Afghan attacks kill U.S. diplomat, soldiers, others

KANDAHAR, Afghanistan Sat Apr 6, 2013 4:21pm EDT

Related Topics

KANDAHAR, Afghanistan (Reuters) - A car bomb blast killed five Americans, including three U.S. soldiers and a young diplomat, on Saturday, while an American civilian died in a separate attack in the east.

The diplomat, whose name was not given, and other Americans were in a convoy of vehicles in Zabul province when the blast occurred, Secretary of State John Kerry said in a statement.

The soldiers and the diplomat died in the blast along with a civilian employee of the Defense Department and Afghan civilians, Kerry said. His statement gave no overall death toll.

Local and international officials in the region said earlier that six people died in the blast: three U.S. soldiers, two U.S. civilians and an Afghan doctor.

Provincial governor Mohammad Ashraf Nasery was in the convoy, but was unharmed, local and NATO officials said.

"Our American officials and their Afghan colleagues were on their way to donate books to students in a school in Qalat, the province's capital, when they were struck by this despicable attack," Kerry said in his statement.

He said he had met the diplomat during a trip to Kabul, and spoke to her parents after her death. Four other U.S. diplomats were wounded, one critically, Kerry said in his statement.

The convoy was near a hospital and a NATO base at the time of the explosion. Five Afghans, including a student and two reporters, were wounded, a local official said.

The attack came as the top U.S. general, Martin Dempsey, chairman of the Joint Chiefs of Staff, arrived in the country for a short visit to assess how much training Afghan troops need before U.S. troops pull out as planned by the end of 2014.

In an attack in Afghanistan's east, an American civilian working with the U.S. government was killed during an insurgent attack, the NATO-led International Security Assistance Force said in a statement.

Zabul shares borders with Pakistan to the southeast and Kandahar province, the birthplace of the Taliban, to the south.

The Taliban claimed responsibility for the Zabul attack in a text message from spokesman Qari Yousuf Ahmadi. He said a car bomb killed seven foreigners and wounded five others, although he later revised the toll to 13 foreigners killed and nine wounded.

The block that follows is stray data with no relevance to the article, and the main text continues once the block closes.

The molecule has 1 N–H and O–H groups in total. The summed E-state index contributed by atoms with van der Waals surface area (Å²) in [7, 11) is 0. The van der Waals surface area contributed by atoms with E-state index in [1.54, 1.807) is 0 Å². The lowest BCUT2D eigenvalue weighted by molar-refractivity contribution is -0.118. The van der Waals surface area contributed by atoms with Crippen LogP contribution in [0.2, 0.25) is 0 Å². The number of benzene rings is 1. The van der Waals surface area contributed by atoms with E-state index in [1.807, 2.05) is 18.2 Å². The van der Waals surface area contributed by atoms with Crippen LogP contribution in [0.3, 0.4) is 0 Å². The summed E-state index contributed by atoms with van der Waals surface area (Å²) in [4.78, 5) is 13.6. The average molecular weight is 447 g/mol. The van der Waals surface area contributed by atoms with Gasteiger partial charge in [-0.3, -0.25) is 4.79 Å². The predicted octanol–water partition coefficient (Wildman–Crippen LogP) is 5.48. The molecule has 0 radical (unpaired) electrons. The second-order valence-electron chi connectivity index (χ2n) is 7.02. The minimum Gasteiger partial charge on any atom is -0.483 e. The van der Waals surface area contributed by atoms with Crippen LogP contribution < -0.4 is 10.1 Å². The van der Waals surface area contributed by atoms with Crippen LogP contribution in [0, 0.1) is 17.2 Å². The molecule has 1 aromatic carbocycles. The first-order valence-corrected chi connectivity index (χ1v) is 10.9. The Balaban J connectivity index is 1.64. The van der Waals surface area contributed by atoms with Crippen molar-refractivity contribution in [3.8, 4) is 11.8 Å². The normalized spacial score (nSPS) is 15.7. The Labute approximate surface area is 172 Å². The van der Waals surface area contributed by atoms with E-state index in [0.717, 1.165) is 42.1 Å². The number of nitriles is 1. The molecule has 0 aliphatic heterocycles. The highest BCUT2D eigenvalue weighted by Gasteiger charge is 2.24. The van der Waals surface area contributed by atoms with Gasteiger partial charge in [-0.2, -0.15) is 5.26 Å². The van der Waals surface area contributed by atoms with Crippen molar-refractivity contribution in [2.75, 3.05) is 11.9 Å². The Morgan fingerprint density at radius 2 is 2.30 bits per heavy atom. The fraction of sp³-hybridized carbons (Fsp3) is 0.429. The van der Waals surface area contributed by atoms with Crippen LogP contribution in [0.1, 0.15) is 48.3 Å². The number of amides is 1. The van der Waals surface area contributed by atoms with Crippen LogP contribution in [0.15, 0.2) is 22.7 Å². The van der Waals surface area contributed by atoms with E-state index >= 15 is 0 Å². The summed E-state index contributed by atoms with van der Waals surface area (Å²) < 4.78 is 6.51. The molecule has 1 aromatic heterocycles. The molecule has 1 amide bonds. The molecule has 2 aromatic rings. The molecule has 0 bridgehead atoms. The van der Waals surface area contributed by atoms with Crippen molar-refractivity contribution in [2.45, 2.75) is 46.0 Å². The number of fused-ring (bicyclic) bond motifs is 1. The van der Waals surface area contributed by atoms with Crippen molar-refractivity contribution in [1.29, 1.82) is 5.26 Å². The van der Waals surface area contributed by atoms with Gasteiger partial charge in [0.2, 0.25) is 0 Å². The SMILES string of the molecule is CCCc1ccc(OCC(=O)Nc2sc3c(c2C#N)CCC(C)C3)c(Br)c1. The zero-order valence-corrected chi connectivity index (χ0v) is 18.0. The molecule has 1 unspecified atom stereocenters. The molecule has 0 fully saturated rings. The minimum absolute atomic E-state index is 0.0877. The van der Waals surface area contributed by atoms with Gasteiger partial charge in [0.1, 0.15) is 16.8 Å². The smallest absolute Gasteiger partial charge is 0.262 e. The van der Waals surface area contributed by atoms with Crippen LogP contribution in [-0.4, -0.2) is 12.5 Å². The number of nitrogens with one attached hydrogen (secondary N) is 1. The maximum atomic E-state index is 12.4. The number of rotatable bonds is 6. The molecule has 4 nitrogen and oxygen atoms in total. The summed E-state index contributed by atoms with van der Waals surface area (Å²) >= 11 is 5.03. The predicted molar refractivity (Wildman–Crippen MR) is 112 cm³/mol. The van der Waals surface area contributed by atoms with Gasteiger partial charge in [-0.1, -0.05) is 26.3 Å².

The Taliban routinely exaggerates casualty figures.

The killings followed a bloody Taliban assault in the country's west on Wednesday that killed 44 people in a courtroom in Farah province. The United Nations says civilians are being increasingly targeted.

In a statement posted online earlier on Saturday, Ahmadi said the Taliban would continue to target Afghan judges and prosecutors.

"The Islamic Emirate, from today onwards, will keep a close watch over courthouses, all its personnel and all those who try to harm Mujahideen and will deal with them the same as the judges and prosecutors of Farah."

(Reporting by Ismail Sameem, additional reporting by Paul Eckert; Writing by Dylan Welch and Diane Bartz; Editing by Doina Chiacu and Peter Cooney)

We welcome comments that advance the story through relevant opinion, anecdotes, links and data. If you see a comment that you believe is irrelevant or inappropriate, you can flag it to our editors by using the report abuse links. Views expressed in the comments do not represent those of Reuters. For more information on our comment policy, see
Comments (15)
cautious123 wrote:
Americans just don’t get it–you can’t bomb a country to pieces, unleash drones that kill thousands of civilians, and then expect the people to embrace you for a few crappy books. This is the height of liberal hubris. Kerry has his head up his ass–as does Obama and the entire warmongering congress.

Apr 06, 2013 5:18pm EDT  --  Report as abuse
Lowell_Thinks wrote:
Donating books? Our soldiers are murdered so Obama’s state department can make photo ops?

Apr 06, 2013 5:48pm EDT  --  Report as abuse
TheNewWorld wrote:

You pretty much summed it up. The operation in Afghanistan was going much better when it was just a small international special forces operation. Obama thought that the strategy Bush used in Iraq, and he voted against, worked so well in Iraq that it must work in Afghanistan.

Apr 06, 2013 6:38pm EDT  --  Report as abuse
This discussion is now closed. We welcome comments on our articles for a limited period after their publication.